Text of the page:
Note: the libcurl package on some Linux distributions (e.g., Mint) may not support HTTP/2, giving you the error message "curl: (1) Unsupported protocol". See which features yours includes with:

# curl -V 

I verified that I had loaded the mod_http2.so module, and that the server reported no error or warning when restarting. There was an error but the server did not log it by default. Here is all I got:

# grep mod_http2.so /usr/local/etc/apache24/httpd.conf
LoadModule http2_module libexec/apache24/mod_http2.so
# tail /var/www/logs/httpd-error.log
[...]
[Mon Dec 10 06:29:40.817137 2018] [mpm_prefork:notice] [pid 6201] AH00163: Apache/2.4.29 (FreeBSD) OpenSSL/1.0.2k-freebsd PHP/7.1.14 configured -- resuming normal operations
[Mon Dec 10 06:29:40.817137 2018] [core:notice] [pid 6201] AH00094: Command line: '/usr/local/sbin/httpd -D NOHTTPACCEPT'

This took a while to track down. Eventually I added a directive to httpd.conf for some logging from the http2 module:

[... many lines not shown ...]

# Enable HTTP/2
LoadModule http2_module libexec/apache24/mod_http2.so
Protocols h2 h2c http/1.1
<IfModule http2_module>
        LogLevel http2:info
</IfModule>

# Set up PHP
LoadModule php7_module        libexec/apache24/libphp7.so

[... many lines not shown ...] 

Then I restarted the server and looked at the end of the error log. There had been a problem, but without the elevated logging Apache did not report it. See the error code AH10034 below.

# /usr/local/etc/rc.d/apache24 restart
Performing sanity check on apache24 configuration:
Syntax OK
Stopping apache24.
Waiting for PIDS: 7138.
Performing sanity check on apache24 configuration:
Syntax OK
Starting apache24.
# tail /var/www/logs/httpd-error.log
[...]
[Mon Dec 10 06:29:40.000130 2018] [mpm_prefork:notice] [pid 6956] AH00169: caught SIGTERM, shutting down
[Mon Dec 10 06:29:40.002498 2018] [http2:info] [pid 7138] AH03090: mod_http2 (v1.10.12, feats=CHPRIO+SHA256+INVHD+DWINS, nghttp2 1.29.0), initializing...
[Mon Dec 10 06:29:40.011375 2018] [http2:warn] [pid 7138] AH10034: The mpm module (prefork.c) is not supported by mod_http2. The mpm determines how things are processed in your server. HTTP/2 has more demands in this regard and the currently selected mpm will just not do. This is an advisory warning. Your server will continue to work, but the HTTP/2 protocol will be inactive.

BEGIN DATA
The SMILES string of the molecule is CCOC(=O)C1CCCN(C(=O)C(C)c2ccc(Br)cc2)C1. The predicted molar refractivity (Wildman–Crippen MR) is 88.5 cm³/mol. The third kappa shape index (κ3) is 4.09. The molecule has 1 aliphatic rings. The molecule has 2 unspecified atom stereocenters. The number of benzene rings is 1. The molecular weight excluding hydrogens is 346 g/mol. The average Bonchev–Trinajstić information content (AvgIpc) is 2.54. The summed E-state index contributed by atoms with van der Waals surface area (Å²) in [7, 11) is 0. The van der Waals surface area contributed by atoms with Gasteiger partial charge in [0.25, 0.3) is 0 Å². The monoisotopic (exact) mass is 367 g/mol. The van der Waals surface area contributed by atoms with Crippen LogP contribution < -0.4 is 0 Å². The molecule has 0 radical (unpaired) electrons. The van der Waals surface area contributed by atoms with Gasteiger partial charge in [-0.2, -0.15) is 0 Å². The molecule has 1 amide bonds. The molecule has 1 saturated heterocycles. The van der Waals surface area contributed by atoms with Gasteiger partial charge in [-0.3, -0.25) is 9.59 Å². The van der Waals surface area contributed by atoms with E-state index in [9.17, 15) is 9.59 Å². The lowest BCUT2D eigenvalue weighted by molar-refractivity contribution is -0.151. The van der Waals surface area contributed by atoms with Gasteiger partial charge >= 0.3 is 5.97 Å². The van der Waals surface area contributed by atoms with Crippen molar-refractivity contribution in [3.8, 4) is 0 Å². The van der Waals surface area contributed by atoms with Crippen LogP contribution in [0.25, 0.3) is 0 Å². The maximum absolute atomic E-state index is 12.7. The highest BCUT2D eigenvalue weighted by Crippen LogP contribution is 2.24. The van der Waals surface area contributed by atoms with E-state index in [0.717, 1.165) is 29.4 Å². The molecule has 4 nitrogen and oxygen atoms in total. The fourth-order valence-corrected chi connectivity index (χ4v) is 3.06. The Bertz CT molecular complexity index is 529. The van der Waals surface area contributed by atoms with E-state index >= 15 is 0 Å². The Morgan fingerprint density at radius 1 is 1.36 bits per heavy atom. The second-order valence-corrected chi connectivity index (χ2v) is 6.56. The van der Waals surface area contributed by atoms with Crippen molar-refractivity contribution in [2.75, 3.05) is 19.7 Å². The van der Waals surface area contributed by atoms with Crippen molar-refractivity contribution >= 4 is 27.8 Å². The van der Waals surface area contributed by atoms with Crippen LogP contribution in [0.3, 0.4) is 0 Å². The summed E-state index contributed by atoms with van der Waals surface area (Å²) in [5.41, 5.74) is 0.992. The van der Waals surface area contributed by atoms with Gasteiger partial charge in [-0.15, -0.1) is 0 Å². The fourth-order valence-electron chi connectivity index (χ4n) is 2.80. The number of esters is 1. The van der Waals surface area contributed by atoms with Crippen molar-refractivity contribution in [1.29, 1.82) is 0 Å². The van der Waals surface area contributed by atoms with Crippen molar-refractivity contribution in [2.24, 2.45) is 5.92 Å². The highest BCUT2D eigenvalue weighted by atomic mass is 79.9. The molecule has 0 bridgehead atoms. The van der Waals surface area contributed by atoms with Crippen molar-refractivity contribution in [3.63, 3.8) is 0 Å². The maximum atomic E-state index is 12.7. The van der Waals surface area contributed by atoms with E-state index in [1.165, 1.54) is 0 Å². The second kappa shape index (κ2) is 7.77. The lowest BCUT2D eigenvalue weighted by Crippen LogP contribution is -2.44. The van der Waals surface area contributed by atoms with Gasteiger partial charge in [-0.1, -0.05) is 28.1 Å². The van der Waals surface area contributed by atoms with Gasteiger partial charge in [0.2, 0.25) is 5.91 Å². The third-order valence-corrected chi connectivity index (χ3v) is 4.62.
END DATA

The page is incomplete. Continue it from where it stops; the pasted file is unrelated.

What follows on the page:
[Mon Dec 10 06:29:40.217357 2018] [mpm_prefork:notice] [pid 7138] AH00163: Apache/2.4.29 (FreeBSD) OpenSSL/1.0.2k-freebsd PHP/7.1.14 configured -- resuming normal operations
[Mon Dec 10 06:29:40.293589 2018] [core:notice] [pid 7138] AH00094: Command line: '/usr/local/sbin/httpd -D NOHTTPACCEPT' 

Apache MultiProcessing Modules

Apache provides a variety of MPMs or MultiProcessing Modules. In general, one master or mother process running as root is started by the apache24 script. The privileged mother process opens the privileged TCP ports 80 and 443. It then starts a number of child processes. The child processes inherit the open ports and then call setuid() to change their user identity to the relatively unprivileged www user. Then they do the actual work of serving out data.

There are multiple MPMs to choose from. They work in slightly different ways and offer different advantages.

I had started with a copy of the default httpd.conf.sample and so the server was using the mod_mpm_prefork.so module. But that is not compatible with the mod_http2.so module. The server starts and provides all functionality, except it will not use HTTP/2.

The prefork module implements a non-threaded pre-forking server. A single control process launches child processes which listen for connections and serve them. It tries to always maintain a few idle server processes so clients do not need to wait for a new child server process to be forked.

People are working on other experimental MPMs including Threadpool, Leader, and Perchild. But with stock Apache 2.4 your choices are prefork, worker, and event.